The Hamilton Spectator

Manulife cancels Loblaw drug deal

Public backlash over exclusive contract surprises professor


Manulife Financial Corp. says patients who require specialty drugs will be able to fill their prescripti­ons at any pharmacy after backlash sparked by the insurance provider signing an exclusive arrangemen­t with Loblaw Cos. Ltd.

The insurance provider had told patients last month its specialty drug program would transition to being carried out “primarily” through Shoppers Drug Mart and other Loblaw-owned pharmacies. Manulife had previously also covered specialty drugs through national home and community health-care provider Bayshore HealthCare.

“We have listened to and are addressing the concerns we have heard over the past week,” Manulife Canada chief executive Naveed Irshad said in a statement on Monday.

“Though this change impacts only a small number of our members, it helps ensure that all Canadians we support have choice, access and flexibilit­y in managing their health. We are proud to partner with thousands of pharmacies across the country and contribute to a strong and healthy Canadian health care system.”

Manulife’s specialty drug program affects around 260 medication­s meant to treat complex, chronic or life-threatenin­g conditions such as rheumatoid arthritis, Crohn’s, multiple sclerosis, pulmonary arterial hypertensi­on, cancer, osteoporos­is and hepatitis C.

Patients covered under the program represent less than one per cent of all those insured through Manulife, the company said, adding that “across the rest of our business, we have always offered Canadians the option to choose their pharmacy.”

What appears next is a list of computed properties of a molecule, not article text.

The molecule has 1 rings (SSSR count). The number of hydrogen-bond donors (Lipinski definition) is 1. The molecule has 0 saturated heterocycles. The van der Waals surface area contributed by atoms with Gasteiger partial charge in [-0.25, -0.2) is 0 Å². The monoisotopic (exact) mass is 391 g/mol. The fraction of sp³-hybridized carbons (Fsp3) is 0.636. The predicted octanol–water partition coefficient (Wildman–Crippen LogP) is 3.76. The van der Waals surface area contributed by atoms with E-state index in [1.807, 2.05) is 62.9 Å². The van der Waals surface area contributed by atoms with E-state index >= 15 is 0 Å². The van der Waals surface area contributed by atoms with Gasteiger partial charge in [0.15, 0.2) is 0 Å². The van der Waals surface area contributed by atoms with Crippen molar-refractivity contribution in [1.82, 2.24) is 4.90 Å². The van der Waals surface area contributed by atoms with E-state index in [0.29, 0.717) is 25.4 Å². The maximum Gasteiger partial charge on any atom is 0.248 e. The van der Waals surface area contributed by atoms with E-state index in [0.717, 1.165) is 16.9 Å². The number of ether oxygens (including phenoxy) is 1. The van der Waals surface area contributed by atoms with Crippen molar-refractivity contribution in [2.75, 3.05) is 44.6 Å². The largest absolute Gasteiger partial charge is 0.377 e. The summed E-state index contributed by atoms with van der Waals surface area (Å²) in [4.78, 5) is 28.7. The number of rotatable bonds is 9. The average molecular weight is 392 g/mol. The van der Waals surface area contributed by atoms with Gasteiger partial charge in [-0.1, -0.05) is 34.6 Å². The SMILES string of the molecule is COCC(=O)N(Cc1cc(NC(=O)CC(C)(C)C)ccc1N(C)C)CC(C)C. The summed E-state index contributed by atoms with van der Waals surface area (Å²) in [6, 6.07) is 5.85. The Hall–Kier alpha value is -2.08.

Deals that provide exclusivit­y for a particular pharmacy to distribute drugs under an insurance plan are known as preferred pharmacy network arrangemen­ts. Researcher­s have said those arrangemen­ts are common in the U.S. and growing in Canada.

Loblaw spokespers­on Catherine Thomas said in a statement that Shoppers Drug Mart pharmacies “will continue to support patients, providing a holistic approach to care for Canadians living with some of the most complex diseases.”

Some had expressed worry that specialty drugs could become less accessible to those in rural or remote regions who don’t live near a Shoppers Drug Mart as a result of the previously announced deal.

Marc-André Gagnon, a professor at Carleton University who focuses on social, health and pharmaceut­ical policy, said he was surprised by the level of attention the deal received.

“Normally, this kind of stuff is always under the radar and basically nobody’s asking questions about this,” he said. “I’m not surprised that with media coverage, the insurance company changed its decision because they were looking very bad in doing something like this.”

In an update posted to its website, Manulife said it’s implementi­ng the change “swiftly.”

Gagnon said although Manulife reversed course, the issue isn’t going away. He noted Quebec remains the only province in Canada where there are restrictio­ns that prevent insurance providers from entering into preferred pharmacy network arrangemen­ts.

“It’s not a one-time event, bad decision by a private drug plan,” he said.

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